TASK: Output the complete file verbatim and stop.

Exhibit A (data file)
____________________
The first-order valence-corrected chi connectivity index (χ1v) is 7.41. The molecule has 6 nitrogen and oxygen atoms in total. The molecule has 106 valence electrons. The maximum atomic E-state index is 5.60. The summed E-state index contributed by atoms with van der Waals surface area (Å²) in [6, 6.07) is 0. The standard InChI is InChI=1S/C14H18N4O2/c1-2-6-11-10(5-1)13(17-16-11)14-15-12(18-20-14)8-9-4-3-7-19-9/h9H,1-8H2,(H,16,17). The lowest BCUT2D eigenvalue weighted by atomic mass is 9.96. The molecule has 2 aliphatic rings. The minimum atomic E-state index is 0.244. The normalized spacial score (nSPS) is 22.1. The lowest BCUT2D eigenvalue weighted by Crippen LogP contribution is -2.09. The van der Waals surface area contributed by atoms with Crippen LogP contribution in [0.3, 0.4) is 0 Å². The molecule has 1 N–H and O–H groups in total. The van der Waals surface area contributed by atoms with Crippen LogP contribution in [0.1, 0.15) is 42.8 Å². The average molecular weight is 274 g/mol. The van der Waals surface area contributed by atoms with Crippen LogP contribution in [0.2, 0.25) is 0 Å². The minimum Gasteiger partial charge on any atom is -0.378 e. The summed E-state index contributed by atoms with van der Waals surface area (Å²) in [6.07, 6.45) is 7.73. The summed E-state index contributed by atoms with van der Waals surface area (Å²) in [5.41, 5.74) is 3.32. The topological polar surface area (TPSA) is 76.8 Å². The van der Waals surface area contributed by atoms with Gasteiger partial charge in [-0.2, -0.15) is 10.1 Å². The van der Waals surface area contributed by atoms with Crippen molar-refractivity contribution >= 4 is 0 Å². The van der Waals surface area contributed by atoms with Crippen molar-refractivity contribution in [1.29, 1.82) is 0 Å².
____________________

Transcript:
The first-order valence-corrected chi connectivity index (χ1v) is 7.41. The molecule has 6 nitrogen and oxygen atoms in total. The molecule has 106 valence electrons. The maximum atomic E-state index is 5.60. The summed E-state index contributed by atoms with van der Waals surface area (Å²) in [6, 6.07) is 0. The standard InChI is InChI=1S/C14H18N4O2/c1-2-6-11-10(5-1)13(17-16-11)14-15-12(18-20-14)8-9-4-3-7-19-9/h9H,1-8H2,(H,16,17). The lowest BCUT2D eigenvalue weighted by atomic mass is 9.96. The molecule has 2 aliphatic rings. The minimum atomic E-state index is 0.244. The normalized spacial score (nSPS) is 22.1. The lowest BCUT2D eigenvalue weighted by Crippen LogP contribution is -2.09. The van der Waals surface area contributed by atoms with Crippen LogP contribution in [0.3, 0.4) is 0 Å². The molecule has 1 N–H and O–H groups in total. The van der Waals surface area contributed by atoms with Crippen LogP contribution in [0.1, 0.15) is 42.8 Å². The average molecular weight is 274 g/mol. The van der Waals surface area contributed by atoms with Crippen LogP contribution in [0.2, 0.25) is 0 Å². The minimum Gasteiger partial charge on any atom is -0.378 e. The summed E-state index contributed by atoms with van der Waals surface area (Å²) in [6.07, 6.45) is 7.73. The summed E-state index contributed by atoms with van der Waals surface area (Å²) in [5.41, 5.74) is 3.32. The topological polar surface area (TPSA) is 76.8 Å². The van der Waals surface area contributed by atoms with Gasteiger partial charge in [-0.2, -0.15) is 10.1 Å². The van der Waals surface area contributed by atoms with Crippen molar-refractivity contribution >= 4 is 0 Å². The van der Waals surface area contributed by atoms with Crippen molar-refractivity contribution in [1.29, 1.82) is 0 Å².